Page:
Josef von Sternberg

"Sternberg must figure among the top half-dozen stylists in the history of the cinema: his films shimmer with light (Marlene Dietrich photographed through a mist of veils, shrouds, silks and sequins), artificiality and sexual cruelty. They are confections for voyeurs and connoisseurs of high art in the cinema alike." - The Illustrated Who's Who of Cinema, 1983

Josef von Sternberg

Director / Screenwriter / Editor / Producer / Cinematographer
(1894-1969) Born May 29, Vienna, Austria-Hungary (now Austria)
Top 250 Directors

Key Production Country: USA
Key Genres: Drama, Melodrama, Romance, Crime, Crime Drama, Period Film, Psychological Drama, Romantic Drama
Key Collaborators: Hans Dreier (Production Designer), Marlene Dietrich (Leading Actress), Jules Furthman (Screenwriter), Lee Garmes (Cinematographer), Bert Glennon (Cinematographer), S.K. Winston (Editor), George Bancroft (Leading Actor), Adolph Zukor (Producer), Gustav von Seyffertitz (Leading Character Actor), W. Franke Harling (Composer), Karl Hajos (Composer), John Leipold (Composer)

"Born in Vienna, raised and educated in both Austria and the United States, Josef von Sternberg was one of several contract directors who brought a distinctly European inflection to Paramount’s house style. In Sternberg’s case the accent was notably Germanic. He fashioned a unique Hollywood expressionism, with its play of light and shadow, sensuous images and exotic production design, sexual symbology and frank eroticism. Sternberg’s best films—all made for Paramount between 1930 and 1935—often were set in foreign locales and were populated by cynical, dissolute outcasts; they generally were weak on plot but remarkably strong on style and characterization. And they all starred Marlene Dietrich, whose rapid rise in Hollywood coincided with Sternberg’s, and whose screen persona was perhaps the most essential component of his inimitable style." - Thomas Schatz (Schirmer Encyclopedia of Film, 2007)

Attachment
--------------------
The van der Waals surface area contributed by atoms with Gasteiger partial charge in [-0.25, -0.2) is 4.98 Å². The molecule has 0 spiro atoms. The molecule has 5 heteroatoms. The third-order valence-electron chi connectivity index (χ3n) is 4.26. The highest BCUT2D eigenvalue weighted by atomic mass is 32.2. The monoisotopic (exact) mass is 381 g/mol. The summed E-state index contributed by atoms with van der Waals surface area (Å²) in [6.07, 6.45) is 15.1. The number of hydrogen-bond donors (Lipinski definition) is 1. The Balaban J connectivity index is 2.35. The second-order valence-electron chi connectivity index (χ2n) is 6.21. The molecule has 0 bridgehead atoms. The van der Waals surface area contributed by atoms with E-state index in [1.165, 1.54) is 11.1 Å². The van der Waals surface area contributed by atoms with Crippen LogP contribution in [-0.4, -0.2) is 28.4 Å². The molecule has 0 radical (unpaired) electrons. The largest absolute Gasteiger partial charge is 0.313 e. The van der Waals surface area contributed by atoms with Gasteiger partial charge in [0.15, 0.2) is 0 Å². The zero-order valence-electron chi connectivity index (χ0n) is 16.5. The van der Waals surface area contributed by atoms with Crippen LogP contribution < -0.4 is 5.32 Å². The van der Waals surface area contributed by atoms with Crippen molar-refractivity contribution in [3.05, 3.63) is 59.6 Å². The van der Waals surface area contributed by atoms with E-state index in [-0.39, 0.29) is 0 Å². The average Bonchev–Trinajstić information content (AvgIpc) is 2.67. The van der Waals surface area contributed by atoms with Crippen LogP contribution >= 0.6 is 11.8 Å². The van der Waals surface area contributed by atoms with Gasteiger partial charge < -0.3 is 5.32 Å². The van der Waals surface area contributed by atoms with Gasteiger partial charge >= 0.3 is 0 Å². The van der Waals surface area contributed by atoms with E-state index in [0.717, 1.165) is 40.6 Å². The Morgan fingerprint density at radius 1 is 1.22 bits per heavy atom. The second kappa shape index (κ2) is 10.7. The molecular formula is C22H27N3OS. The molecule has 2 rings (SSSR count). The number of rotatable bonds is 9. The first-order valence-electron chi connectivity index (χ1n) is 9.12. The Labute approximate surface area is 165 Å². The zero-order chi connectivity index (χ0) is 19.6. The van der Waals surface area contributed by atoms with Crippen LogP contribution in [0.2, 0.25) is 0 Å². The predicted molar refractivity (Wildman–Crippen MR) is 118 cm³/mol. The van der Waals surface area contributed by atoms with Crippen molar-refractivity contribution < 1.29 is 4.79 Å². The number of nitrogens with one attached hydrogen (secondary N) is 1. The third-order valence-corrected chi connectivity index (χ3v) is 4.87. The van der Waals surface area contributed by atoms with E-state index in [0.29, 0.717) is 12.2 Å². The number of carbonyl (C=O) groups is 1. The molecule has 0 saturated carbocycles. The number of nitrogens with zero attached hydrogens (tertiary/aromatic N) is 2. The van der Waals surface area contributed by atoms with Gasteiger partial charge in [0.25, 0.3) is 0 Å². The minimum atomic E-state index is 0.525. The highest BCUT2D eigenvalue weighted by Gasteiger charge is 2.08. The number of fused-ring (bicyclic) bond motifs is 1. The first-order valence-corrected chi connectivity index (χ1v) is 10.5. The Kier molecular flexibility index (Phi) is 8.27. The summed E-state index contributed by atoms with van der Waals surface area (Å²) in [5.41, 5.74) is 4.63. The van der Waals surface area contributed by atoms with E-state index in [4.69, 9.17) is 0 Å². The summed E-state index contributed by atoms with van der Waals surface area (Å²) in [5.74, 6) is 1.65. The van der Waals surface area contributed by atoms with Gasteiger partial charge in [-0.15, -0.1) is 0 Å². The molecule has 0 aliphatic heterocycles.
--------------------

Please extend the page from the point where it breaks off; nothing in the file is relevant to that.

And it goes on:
"There is a sense in which Josef von Sternberg never grew up. In his personality, the twin urges of the disturbed adolescent towards self-advertisement and self-effacement fuse with a brilliant visual imagination to create an artistic vision unparalleled in the cinema... His films reflect a schoolboy's fascination with sensuality and heroics. That they are sublime visual adventures from an artist who contributed substantially to the sum of cinema technique is one paradox to add to the stock that make up his career." - John Baxter (The St. James Film Directors Encyclopedia, 1998)
"Best known for the exotic, ironic melodramas he made with Marlene Dietrich, Jonas Sternberg was one of the most personal, ambitious and imaginative of early film-makers. Uninterested in naturalism, and fascinated by film's visual potential, he repeatedly revealed his cynical, detached attitude to the world by focusing attention on male-female obsession, humiliation and cruel, casual betrayal, often by a contemptuous femme fatale." - Geoff Andrew (The Film Handbook, 1989)
"In a sense, Sternberg entered the cinema through the camera rather than the cutting room, and thus became a lyricist of light and shadow rather than a master of montage. The control he achieved over his studio surroundings encouraged him to concentrate on the spatial integrity of his images rather than on their metaphorical juxtaposition. Sternberg's cinema, for better or worse, represents a distinctively Germanic camera movement - from Murnau and Lang - in contrast to Eisenstein's fashionably Marxist montage." - Andrew Sarris (The American Cinema, 1968)
"His films build dream worlds around the edges of society, and then they shatter the illusion. He fills his work with expressive lighting which illuminates the actors and with lush imagery. Von Sternberg could make the most unbelievable plots seem plausible." - William R. Meyer (The Film Buff's Catalog, 1978)
TSPDT Guide
Highly Recommended
Morocco (1930) , The Scarlet Empress (1934)
Recommended
Underworld (1927), The Last Command (1928), The Docks of New York (1928) , The Blue Angel (1930) , Dishonored (1931), Shanghai Express (1932) , The Shanghai Gesture (1941) ✖︎, Macao (1952), Anatahan (1953)
Worth a Look
Thunderbolt (1929), An American Tragedy (1931), Blonde Venus (1932), The Devil is a Woman (1935)
Approach with Caution
The Salvation Hunters (1925)
Acclaimed Films / IMDB Filmography
1,000 Greatest Films ✖︎ 1,000 Noir Films
Amazon Products
Films / Books
    Blonde Venus
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